International Liver Congress

International Liver Congress

Source:

Subhani M, et al. Abstract OA-1381. Presented at: the International Liver Congress; June 23-26 (virtual meeting).

Disclosures: Subhani reports no relevant financial disclosures. Please see the study for all other authors’ relevant financial disclosures.
June 25, 2021
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Patients hospitalized during COVID-19 have higher rates of alcohol dependency

Source:

Subhani M, et al. Abstract OA-1381. Presented at: the International Liver Congress; June 23-26 (virtual meeting).

Disclosures: Subhani reports no relevant financial disclosures. Please see the study for all other authors’ relevant financial disclosures.
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A higher proportion of patients hospitalized during the COVID-19 pandemic were alcohol-dependent, according to results presented at the International Liver Congress.

“The COVID-19 pandemic has presented significant challenges to health care services. Hospitals have reported a twofold increase in admissions due to alcohol-related liver disease; patients are sicker and higher numbers are requiring high dependency care,” Mohsan Subhani, Nottingham University Hospitals NHS Trust, wrote. “More representative data on the impact of COVID-19 on alcohol use disorder (AUD) among hospitalized patients is lacking.”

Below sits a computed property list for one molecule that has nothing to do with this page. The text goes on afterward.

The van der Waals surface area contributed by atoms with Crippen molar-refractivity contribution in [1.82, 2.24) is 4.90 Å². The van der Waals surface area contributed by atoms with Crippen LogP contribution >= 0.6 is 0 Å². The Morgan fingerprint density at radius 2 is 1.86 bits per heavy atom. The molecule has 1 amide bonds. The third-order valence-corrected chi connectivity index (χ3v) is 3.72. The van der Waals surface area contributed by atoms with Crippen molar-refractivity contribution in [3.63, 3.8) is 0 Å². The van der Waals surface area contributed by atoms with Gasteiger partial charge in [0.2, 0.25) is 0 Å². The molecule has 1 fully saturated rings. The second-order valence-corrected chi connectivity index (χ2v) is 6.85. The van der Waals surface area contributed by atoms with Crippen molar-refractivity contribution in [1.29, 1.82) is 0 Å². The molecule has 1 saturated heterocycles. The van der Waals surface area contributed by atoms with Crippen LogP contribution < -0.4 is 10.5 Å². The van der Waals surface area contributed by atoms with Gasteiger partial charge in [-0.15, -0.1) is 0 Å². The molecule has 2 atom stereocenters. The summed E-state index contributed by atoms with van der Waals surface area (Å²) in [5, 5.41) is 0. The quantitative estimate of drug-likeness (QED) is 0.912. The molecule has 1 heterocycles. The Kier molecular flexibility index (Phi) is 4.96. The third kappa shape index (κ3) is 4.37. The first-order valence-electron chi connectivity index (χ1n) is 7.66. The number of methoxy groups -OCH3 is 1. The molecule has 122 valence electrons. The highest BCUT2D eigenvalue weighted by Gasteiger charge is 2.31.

Alcohol
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To describe the epidemiology of AUD among hospitalized patients, researchers retrospectively compared a pre-COVID-19 cohort of patients (n = 27,356) with a COVID-19 cohort of patients (n = 20,598). They further aimed to identify demographic characteristics that can be used to risk stratify patients for targeted alcohol support services.

According to AUDIT-C alcohol assessment, 18% of patients (95% CI, 16.7-18.4) screened positive for AUD with a higher proportion of alcohol dependent patients in the COVID-19 cohort. Researchers further noted, within the COVID-19 cohort, alcohol-dependent patients had a 16-fold increased risk for mental or behavioral disorders (OR = 15.8); AUD and concomitant COVID-19 correlated with longer hospital stays and younger age at mortality.

“People admitted during the pandemic and screened positive for AUD were more likely to be alcohol dependent, from a high socioeconomic background, in a stable relationship and to have a mental health disorder,” Subhani said. “We hope from this study to implement that idea of social segmentation, to identify these high-risk groups and implement early identification followed by intervention.”